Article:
Use this URL to cite or link to this record in EThOS: http://ethos.bl.uk/OrderDetails.do?uin=uk.bl.ethos.731111
Title: Cation-calixarene derivatives : solution complexation studies and solid-liquid cation extraction from aqueous medium
Author: Zegarra Fernandez, Katherine
Awarding Body: University of Surrey
Current Institution: University of Surrey
Date of Award: 2007
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Abstract:
The work presented in this thesis is focused on the removal of ions from saline water using macrocyclic ligands. Calixarene derivatives were synthesised to target metal cations found in saline water, followed by the attachment of the macrocycles onto solid supports such as silicates in order to work in aqueous media. A general introduction is given covering i) existing methods of desalination, ii) main aspects and development of Supramolecular Chemistry and previous work done in this area. This Thesis investigate the complexation properties of synthetic macrocyclic ligands such as calix[5]arene derivatives L1 and L2 towards metal cations in dipolar aprotic and protic media (MeCN and MeOH) at 298.15 K.1H NMR studies were used to investigate the interaction of the receptors 5, 11, 17,23,29p-tert-butyl-31, 32, 33, 34,35 penta-ethanoate calix[5]arene, L1 and 5, 11, 17,23,29p-tert-butyl-31, 32, 33, 34,35 penta-diethylacetamide, L2 with several metals cations. Conductance measurements clearly demonstrated that 1:1 and 2:1 metal cation: ligand stoichiometry are found with these metal cations in acetonitrile. The thermodynamic of complexation of Li and L2 with metal cations in acetonitrile and methanol at 298.15 K was derived from titration calorimetry and those derived by potentiometry. L1 and L2 behave in a similar fashion for alkaline-earth metal cations with a higher stability constant for Ba2+ cation relative to other metal cations in acetonitrile and methanol. The calix[4]arene acetamide was attached onto a modified silica as solid support. This was followed by the characterisation of the material and experimental work to establish the uptaking capacities under different conditions. Final conclusions and suggestions for further research in this area are given.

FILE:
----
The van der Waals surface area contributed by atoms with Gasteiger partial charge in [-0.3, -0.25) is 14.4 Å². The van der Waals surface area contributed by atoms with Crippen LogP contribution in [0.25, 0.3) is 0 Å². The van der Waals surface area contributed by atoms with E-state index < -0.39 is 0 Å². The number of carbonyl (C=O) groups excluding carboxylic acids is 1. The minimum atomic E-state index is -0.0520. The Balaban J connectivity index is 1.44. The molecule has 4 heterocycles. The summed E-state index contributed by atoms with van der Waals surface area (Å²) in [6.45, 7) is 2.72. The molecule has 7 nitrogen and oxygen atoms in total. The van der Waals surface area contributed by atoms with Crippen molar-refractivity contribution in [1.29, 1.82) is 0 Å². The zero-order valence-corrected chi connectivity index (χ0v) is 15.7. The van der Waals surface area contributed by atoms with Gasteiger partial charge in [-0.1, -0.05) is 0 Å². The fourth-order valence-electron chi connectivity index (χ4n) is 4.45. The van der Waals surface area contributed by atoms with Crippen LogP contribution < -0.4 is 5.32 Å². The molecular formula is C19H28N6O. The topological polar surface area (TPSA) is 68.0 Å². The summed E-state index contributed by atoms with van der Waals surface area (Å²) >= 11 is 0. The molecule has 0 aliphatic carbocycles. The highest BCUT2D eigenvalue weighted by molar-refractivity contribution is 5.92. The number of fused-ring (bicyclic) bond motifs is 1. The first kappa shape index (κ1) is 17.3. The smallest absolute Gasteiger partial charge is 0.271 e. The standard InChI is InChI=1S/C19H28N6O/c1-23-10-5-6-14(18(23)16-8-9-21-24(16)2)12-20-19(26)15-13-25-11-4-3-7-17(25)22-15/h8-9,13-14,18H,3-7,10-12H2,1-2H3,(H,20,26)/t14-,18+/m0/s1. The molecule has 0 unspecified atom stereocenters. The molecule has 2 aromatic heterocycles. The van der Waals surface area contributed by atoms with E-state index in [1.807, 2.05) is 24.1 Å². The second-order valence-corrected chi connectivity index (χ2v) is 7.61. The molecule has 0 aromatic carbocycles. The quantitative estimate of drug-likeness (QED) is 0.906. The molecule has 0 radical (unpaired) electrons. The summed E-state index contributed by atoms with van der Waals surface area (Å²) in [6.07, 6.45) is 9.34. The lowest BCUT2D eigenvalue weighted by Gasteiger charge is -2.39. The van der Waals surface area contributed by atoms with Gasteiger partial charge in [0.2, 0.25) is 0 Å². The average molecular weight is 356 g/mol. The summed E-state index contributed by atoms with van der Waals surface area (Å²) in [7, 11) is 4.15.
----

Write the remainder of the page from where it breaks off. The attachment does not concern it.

Supervisor: Not available Sponsor: Not available
Qualification Name: Thesis (Ph.D.) Qualification Level: Doctoral
EThOS ID: uk.bl.ethos.731111  DOI: Not available
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